We all wanted to go but there were only a few spots.

Back and forth we went, waiting for updates on who would be going and who wouldn't. Even down to the last day in Nashville where 2 MPAD soldiers were geared up but still on standby to go.

Our team of 4 turned into 5 and a few days later we headed to Fort Bliss and then Kuwait where our team was cut to 4 once again. We were split and shuffled and split again until we ended up in pairs, with high levels of stress, new cameras, changed missions, and no time for public affairs.

When we said "I volunteer Sir" that's just what we meant. 

Now we will be spending the next year of our lives trying to figure out what our part of the mission will be. We are getting our deployment, but to get it, we all agreed to fill a spot and do whatever they needed us to do, even if it meant not being a journalist.....

Thursday, October 6, 2011

The story that started it all...

It only took five words to change the lives of 27 individuals.

“Our deployment has been canceled,” said Maj. John Parks, commander of the 118th Mobile Public Affairs Detachment, Tennessee National Guard. “I’m sorry to be the bearer of bad news; I wanted to deliver it over the phone instead of through email, which is the way I found out.”

Warmth instantly surged through my body, like electricity surges through a wire, as I heard those words spoken. It was if my body didn’t know how to react to that news; I know I should be happy that I get to avoid such a dangerous place and such a dangerous mission but what does this mean for the 27 of us who have put our lives on hold in preparation for our deployment?

Some are out of work and have refrained from looking for jobs, some are expecting babies and will now be home for the births of their bundles of joy, and some are able to put life plans in motion a little sooner than expected.

One by one, we found out and called each other, everyone devastated and a little somber.

“I just have no idea what to do now,” said Sgt. Cole Hammons, journalist with the 118th MPAD. “I’ve based everything on this.”

Including an enlistment extension; Hammons joined the 118th MPAD after spending 6 years as a medic. He extended his enlistment contract for one year and spent 12 weeks in journalism school at the Defense Information School at Fort Meade, MD in preparation to deploy and document the close of a ten year war.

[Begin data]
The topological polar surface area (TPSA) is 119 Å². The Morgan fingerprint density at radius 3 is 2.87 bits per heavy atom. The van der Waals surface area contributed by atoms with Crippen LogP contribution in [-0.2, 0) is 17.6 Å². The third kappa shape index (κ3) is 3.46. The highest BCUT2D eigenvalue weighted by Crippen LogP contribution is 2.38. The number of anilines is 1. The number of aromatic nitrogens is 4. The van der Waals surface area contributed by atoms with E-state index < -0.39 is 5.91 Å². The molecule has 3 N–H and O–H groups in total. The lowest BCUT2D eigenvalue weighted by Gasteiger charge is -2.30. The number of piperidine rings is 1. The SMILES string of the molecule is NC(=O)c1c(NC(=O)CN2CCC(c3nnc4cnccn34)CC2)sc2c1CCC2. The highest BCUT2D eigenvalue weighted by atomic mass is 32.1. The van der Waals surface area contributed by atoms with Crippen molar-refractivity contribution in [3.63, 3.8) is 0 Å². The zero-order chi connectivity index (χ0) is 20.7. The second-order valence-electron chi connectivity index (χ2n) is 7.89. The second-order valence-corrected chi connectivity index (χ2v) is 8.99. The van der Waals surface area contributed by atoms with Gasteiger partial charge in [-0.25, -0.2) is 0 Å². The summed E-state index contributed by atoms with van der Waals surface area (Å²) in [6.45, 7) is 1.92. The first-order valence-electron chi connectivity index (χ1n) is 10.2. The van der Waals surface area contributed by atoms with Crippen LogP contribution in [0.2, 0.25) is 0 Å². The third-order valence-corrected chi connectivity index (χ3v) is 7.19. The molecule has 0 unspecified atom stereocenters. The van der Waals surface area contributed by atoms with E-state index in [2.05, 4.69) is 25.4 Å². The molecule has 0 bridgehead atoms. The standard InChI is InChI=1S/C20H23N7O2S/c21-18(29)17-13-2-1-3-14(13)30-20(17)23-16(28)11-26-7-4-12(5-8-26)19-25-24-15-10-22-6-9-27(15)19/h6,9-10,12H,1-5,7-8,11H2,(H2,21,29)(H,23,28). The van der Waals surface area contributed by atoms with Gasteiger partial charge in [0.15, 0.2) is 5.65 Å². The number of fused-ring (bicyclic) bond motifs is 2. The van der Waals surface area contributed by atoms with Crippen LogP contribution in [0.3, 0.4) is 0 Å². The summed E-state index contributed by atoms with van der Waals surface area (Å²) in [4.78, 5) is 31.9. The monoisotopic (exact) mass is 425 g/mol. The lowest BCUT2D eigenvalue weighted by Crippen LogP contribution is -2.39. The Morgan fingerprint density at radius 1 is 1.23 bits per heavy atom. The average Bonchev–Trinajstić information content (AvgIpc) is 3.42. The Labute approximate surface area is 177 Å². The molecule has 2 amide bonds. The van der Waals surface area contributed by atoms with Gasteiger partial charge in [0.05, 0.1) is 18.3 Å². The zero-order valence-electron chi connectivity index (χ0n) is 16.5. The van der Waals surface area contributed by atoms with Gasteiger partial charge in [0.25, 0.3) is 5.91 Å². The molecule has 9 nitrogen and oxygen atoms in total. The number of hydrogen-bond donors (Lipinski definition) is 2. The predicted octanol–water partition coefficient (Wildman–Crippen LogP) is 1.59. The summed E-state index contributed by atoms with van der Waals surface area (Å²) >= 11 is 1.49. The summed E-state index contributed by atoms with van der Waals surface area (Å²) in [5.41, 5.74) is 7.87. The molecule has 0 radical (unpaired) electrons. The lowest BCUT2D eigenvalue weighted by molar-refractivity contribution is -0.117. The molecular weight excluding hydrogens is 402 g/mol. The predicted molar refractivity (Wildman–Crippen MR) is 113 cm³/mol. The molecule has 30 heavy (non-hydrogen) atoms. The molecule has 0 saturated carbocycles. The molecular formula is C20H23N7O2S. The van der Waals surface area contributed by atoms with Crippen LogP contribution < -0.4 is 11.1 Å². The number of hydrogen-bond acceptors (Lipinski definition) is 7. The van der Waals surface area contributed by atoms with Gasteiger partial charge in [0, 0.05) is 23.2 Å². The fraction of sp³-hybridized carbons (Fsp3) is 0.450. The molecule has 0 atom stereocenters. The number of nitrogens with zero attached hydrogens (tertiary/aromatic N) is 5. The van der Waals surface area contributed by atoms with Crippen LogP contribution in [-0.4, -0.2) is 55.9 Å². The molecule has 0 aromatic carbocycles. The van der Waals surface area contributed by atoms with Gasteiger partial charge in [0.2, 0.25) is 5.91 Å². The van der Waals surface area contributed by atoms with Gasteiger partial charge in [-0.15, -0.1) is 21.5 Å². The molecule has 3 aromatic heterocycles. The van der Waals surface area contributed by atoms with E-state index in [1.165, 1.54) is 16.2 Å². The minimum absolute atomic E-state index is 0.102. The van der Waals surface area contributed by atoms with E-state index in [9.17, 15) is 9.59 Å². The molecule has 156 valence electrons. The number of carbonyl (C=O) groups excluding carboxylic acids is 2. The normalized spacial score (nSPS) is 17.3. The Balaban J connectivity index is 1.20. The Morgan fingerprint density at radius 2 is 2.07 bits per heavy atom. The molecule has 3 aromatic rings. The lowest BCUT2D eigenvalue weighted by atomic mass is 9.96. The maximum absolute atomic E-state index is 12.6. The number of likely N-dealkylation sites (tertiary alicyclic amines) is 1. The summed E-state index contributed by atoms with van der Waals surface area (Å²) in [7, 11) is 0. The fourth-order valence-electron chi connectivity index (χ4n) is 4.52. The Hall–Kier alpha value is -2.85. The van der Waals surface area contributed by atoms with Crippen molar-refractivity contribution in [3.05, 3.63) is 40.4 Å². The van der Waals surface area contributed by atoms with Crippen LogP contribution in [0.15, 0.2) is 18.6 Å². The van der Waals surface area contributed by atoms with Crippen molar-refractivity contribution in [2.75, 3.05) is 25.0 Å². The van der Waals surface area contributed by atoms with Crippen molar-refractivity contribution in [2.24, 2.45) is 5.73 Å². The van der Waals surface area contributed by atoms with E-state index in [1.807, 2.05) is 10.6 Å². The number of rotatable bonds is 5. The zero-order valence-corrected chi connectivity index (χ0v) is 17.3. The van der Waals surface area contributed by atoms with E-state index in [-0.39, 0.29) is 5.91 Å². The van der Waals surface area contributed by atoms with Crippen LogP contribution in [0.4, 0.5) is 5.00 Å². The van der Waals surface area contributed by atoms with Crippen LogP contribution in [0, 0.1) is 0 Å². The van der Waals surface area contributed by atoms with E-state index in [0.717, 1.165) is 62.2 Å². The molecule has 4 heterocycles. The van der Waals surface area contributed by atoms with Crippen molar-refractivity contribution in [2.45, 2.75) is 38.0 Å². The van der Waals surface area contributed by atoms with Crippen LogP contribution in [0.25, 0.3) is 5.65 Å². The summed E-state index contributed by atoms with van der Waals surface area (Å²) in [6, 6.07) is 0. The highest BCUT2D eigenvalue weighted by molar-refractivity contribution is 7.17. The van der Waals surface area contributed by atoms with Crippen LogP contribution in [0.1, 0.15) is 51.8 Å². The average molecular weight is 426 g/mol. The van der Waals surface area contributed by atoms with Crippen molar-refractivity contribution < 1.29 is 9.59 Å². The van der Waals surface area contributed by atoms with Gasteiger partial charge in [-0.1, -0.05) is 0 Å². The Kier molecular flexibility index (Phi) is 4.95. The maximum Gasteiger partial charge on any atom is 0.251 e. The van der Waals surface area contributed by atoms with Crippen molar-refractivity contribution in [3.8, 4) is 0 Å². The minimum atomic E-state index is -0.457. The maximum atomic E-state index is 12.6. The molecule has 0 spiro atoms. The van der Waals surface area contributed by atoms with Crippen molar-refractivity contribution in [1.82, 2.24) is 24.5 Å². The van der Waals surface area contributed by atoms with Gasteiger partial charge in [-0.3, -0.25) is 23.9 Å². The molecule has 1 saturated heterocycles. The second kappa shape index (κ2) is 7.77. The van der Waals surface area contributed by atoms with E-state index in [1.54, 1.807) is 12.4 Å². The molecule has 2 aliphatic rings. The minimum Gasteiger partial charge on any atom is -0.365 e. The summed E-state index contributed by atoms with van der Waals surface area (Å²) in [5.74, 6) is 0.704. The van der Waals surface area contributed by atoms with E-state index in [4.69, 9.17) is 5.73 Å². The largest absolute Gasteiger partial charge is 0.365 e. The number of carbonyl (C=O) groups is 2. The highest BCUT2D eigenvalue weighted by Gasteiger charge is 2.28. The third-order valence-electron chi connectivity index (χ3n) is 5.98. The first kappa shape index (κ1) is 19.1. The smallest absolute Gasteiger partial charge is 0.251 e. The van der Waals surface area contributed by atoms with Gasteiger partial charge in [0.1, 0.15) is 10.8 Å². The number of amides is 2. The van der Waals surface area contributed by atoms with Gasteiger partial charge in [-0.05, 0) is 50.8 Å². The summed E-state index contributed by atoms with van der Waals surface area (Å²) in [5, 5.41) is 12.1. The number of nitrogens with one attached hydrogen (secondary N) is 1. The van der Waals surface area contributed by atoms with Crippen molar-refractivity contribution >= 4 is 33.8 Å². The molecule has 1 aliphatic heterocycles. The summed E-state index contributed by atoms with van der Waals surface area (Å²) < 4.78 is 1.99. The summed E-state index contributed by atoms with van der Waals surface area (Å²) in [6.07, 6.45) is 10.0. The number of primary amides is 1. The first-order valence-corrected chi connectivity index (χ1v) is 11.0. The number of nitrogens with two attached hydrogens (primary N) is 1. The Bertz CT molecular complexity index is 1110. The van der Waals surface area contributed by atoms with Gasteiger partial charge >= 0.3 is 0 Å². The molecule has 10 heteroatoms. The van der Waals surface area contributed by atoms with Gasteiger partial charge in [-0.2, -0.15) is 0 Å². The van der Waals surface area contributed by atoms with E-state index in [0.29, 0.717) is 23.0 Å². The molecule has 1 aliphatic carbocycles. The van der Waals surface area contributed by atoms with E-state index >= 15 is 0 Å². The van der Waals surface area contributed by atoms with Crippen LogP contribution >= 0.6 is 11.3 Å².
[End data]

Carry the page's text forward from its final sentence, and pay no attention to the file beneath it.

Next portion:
Will it be documented now? Doesn’t the public need to know?

We knew that we should let our commander break the news but hearing it from a friend, being able to cry on their shoulder a little bit seems to soften the blow. Within the first few hours, I received the calls from my closest friends and I made them.

I know this sounds weird,” said Sgt. Lila Walker, broadcast journalist with the 118th MPAD, “but it’s nice to have heard it from a female.”

What does this mean for the MPAD now? Will we stay together, will we break apart, will we attach to other units for the opportunity to deploy even if it means going with complete strangers?

Only one thing is sure, God has plans for us bigger than we know and He’s putting them in motion, right now. The 118th MPAD is a close knit group of storytellers and we will still tell our story.

Oh, whats this? A new blog? What can I find here?

Well, im pretty random at times, im always laughing, and I have a short attention span, so who knows. Two things you should know from the beginning:   

Im fairly new to this blogging, writing, photography thing but I love it so you get to watch as I slowly refine my skills. 

The second thing you should know (and should give you some re-assurance) is that ive been a creative since birth; so get your popcorn because this is gonna be good!

You will probably find some formal written stories from the times when im in extreme work mode, photos of Afghanistan from my photography practice, and then random silliness like funny conversations, projects to keep us from boredom, and moments from my imagination running wild. 

Its gonna be great, I cant wait to document my year in Afghanistan, I hope you enjoy it!